In summary, our study provided an elaborate comparison on panicle characters and gene expression profiles between tolerant and sensitive varieties in drought response. The majority of DEGs was up-regulated and had a positive impact on rice adaption to drought stress. High percentage of drought-induced DEGs was found to be significantly associated with SNPs, which provided a valuable direction for elucidation of genotypic differences in drought responses.
Materials and Methods
Plant Growth Conditions and Drought Stress Treatments
Seeds of six rice varieties, MILT1444, EMATAYIN, DOURADOAGULHA, KHAUMEO, HUHAN3, and NIPPONBARE, were collected from Shanghai Agrobiological Gene Center, China. Among of them, MILT1444, EMATAYIN, HUHAN3, and NIPPONBARE were japonica varieties with elite drought tolerance except for NIPPONBARE, while the others were indica varieties which the drought tolerance of DOURADOAGULHA is higher than of KHAUMEO (Table 1). Plants were grown in cement enclosed plots. Water was drained for drought stress in the plots at later tillering stage and allowed to dry. The control plants were grown in the same pool and watered well. After 2 weeks the soil water content decreased to 13.8%, panicle initiation and development was determined by manual measurement of rice panicle length. When young panicles were ∼2 cm in length corresponding to pollen mother cell formation stage, many genes were the highest expression in panicles with an expression peak, such as SG1 (Nakagawa et al., 2012), LABA1 (Hua et al., 2015), PMS1T (Fan et al., 2016). The developing young panicles (2 cm in length) were sampled and harvested into liquid nitrogen to store at -80°C for RNA isolation. The characters, including panicle length, seed setting rate, primary/secondary branches of per panicle and grain weight of per panicle, were obtained by manual measurement after harvest (Figure 2). Three independent experiments were carried out under drought stress and well watered conditions. The statistical t-test was used to evaluate significant difference of the morphological traits under drought and control conditions.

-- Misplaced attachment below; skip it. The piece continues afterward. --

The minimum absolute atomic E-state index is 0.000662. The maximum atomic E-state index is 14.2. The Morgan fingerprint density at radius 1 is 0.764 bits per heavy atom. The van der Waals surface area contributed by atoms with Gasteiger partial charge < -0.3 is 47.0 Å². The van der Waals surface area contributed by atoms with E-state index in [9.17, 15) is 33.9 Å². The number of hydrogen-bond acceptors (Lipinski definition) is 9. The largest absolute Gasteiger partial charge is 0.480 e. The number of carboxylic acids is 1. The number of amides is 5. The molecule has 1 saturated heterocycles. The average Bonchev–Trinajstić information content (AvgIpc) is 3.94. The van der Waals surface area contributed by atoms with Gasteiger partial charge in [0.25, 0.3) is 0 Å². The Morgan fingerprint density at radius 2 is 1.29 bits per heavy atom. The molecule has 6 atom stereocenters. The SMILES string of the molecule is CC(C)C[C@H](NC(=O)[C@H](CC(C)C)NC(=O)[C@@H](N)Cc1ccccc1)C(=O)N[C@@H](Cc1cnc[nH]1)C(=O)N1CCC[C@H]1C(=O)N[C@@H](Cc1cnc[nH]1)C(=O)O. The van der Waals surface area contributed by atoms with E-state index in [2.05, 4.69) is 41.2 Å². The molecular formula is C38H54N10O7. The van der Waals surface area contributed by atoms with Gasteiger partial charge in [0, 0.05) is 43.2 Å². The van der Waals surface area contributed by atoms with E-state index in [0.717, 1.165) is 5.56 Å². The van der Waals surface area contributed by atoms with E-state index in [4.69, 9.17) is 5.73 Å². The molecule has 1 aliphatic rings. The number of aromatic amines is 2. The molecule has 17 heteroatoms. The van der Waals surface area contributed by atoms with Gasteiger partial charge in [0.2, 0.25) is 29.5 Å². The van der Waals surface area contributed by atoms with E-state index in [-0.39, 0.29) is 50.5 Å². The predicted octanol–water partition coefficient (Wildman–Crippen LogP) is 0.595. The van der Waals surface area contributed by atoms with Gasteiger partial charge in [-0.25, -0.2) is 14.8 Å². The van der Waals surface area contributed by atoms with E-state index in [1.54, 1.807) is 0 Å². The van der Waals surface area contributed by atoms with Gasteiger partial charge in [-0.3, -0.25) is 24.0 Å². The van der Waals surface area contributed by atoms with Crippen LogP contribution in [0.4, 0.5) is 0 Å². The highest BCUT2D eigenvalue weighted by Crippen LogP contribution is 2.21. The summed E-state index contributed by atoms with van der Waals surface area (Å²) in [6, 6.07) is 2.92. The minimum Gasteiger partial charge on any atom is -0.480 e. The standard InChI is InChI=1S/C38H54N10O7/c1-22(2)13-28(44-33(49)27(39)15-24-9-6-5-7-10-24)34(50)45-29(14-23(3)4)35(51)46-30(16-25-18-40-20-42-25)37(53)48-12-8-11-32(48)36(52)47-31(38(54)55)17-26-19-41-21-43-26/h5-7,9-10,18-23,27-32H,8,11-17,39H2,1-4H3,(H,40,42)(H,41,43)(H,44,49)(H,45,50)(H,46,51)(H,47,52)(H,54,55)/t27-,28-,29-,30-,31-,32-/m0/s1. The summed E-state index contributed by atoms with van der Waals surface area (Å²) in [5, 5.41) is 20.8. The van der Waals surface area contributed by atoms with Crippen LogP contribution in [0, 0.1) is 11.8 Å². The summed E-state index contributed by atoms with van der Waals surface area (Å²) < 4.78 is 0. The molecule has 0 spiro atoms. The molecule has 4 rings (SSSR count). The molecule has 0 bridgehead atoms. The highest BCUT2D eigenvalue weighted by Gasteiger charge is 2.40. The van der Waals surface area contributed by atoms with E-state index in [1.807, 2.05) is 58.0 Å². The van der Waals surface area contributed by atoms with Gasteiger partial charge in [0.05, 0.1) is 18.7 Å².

RNA Extraction and Microarray Experiments
RNA isolation, purification and microarray hybridization were conducted by the CapitalBio Corporation (Beijing, China) according to the Affymetrix standard protocols. Gene expression microarray (4 × 44K format) was designed with 57381 probe sets, based on the latest genome annotation of Nipponbare1. Two microgram of the labeled sample RNA was used for microarray hybridization. Three independent experiments for microarray were conducted for each rice varieties under drought stress and well watered conditions, respectively.